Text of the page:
LONDON — Former U.K. Prime Minister Boris Johnson said that President Vladimir Putin didn’t seem serious about avoiding war in the days before Russia invaded Ukraine — and at one point told the British leader it would be easy to kill him with a missile.
The Kremlin denied Putin made any such threat.
In a documentary released Monday, Johnson says he called Putin in February 2022 and tried to dissuade him from war, telling him Ukraine would not be joining NATO in the foreseeable future – a longstanding concern of the Russian leader – and warning invasion would bring “massive” Western sanctions.
“From the very relaxed tone that he was taking, the sort of air of detachment that he seemed to have, he was just playing along with my attempts to get him to negotiate,” Johnson says in the BBC series “Putin vs the West.”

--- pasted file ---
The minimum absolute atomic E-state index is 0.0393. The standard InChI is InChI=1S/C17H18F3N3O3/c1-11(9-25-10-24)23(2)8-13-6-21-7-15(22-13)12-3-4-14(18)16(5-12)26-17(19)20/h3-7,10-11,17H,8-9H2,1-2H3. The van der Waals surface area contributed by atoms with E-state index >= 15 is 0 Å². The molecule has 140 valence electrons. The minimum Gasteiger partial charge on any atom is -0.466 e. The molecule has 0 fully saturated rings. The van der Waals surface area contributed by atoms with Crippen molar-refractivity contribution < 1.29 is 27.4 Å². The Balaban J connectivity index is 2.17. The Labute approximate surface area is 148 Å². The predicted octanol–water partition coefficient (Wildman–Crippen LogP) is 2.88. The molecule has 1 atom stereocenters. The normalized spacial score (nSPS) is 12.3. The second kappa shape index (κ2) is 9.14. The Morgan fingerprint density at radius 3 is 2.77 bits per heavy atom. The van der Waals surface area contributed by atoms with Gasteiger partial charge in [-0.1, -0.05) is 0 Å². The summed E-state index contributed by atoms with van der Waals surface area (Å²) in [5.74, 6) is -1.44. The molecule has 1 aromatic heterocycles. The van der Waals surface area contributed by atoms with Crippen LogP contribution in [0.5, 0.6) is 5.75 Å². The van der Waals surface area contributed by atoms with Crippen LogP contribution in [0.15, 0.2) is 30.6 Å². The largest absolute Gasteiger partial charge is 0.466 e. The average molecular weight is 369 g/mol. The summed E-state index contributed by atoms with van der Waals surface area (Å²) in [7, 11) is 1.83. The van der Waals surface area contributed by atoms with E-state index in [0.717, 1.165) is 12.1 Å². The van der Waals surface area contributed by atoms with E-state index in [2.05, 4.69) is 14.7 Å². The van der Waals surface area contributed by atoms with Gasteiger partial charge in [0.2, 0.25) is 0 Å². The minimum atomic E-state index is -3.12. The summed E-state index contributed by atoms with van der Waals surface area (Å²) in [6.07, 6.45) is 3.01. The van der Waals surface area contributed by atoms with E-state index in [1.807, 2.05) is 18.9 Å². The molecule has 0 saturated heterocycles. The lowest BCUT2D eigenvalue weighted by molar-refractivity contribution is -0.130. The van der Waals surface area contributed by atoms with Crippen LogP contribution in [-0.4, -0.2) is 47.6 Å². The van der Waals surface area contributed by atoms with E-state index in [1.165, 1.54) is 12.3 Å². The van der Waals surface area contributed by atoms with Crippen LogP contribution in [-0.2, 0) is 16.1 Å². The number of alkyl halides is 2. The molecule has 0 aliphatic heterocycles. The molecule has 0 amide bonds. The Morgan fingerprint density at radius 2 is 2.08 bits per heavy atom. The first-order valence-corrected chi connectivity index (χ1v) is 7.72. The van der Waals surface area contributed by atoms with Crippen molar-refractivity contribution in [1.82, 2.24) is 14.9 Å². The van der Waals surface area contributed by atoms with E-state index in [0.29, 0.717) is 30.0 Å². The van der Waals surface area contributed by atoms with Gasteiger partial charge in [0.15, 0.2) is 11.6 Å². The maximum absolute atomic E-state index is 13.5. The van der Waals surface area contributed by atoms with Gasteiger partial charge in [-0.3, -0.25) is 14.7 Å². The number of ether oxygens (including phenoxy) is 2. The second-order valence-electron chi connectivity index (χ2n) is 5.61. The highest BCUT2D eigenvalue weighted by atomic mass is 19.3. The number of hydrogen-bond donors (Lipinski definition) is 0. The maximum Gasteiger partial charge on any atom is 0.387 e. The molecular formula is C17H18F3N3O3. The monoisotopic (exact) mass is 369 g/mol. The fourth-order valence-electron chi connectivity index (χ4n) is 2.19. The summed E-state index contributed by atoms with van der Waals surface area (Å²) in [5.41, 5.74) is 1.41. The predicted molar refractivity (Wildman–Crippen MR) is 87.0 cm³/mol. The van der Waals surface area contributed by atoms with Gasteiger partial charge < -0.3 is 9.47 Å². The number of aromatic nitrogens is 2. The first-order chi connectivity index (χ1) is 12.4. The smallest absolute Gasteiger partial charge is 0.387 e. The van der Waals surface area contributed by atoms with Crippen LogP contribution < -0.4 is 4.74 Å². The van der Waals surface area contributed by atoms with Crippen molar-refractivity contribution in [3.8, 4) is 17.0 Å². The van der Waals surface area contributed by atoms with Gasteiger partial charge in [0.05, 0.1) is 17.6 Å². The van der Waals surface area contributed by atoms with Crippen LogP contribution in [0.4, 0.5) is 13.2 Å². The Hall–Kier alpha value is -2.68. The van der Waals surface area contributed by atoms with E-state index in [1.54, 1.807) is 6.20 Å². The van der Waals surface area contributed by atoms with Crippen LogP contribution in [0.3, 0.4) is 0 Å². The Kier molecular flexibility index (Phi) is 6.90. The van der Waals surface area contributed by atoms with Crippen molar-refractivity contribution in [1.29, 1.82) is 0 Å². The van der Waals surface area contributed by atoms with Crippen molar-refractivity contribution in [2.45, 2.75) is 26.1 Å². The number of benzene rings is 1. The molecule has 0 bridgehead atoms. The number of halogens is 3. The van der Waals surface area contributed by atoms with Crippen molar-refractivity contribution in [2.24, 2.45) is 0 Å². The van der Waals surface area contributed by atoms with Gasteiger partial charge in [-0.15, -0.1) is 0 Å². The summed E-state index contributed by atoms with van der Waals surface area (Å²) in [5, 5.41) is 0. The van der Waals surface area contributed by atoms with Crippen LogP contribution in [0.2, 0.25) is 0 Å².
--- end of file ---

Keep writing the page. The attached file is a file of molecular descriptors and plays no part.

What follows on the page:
Johnson says that Putin “threatened me at one point and said, ‘Boris, I don’t want to hurt you, but with a missile, it would only take a minute’, or something like that.”
The three-part series produced by veteran documentary-maker Norma Percy recounts how Western leaders dealt with Russia’s president in the years leading up to the Feb. 24, 2022 invasion.
Percy said Monday that she did not think Putin was making a direct threat but “it was a reminder that he could do it, and (Johnson) should remember that when he is dealing with him.”
Asked about Johnson’s comments, Kremlin spokesman Dmitry Peskov said that his account was untrue, “or, more precisely, it was a lie.” Peskov said Johnson may have deliberately lied or failed to understand what Putin was telling him.
“There were no threats with missiles,” Peskov said on a conference call with reporters. "While talking about security challenges to Russia, President Putin said that if Ukraine joins NATO the potential deployment of U.S. or other NATO missiles near our borders would mean that any such missile could reach Moscow in minutes.”
Johnson was one of the most prominent international allies of Ukrainian President Volodymyr Zelenskyy until he was forced out of office in mid-2022 by ethics scandals. Britain remains a major supplier of military and humanitarian aid to Ukraine.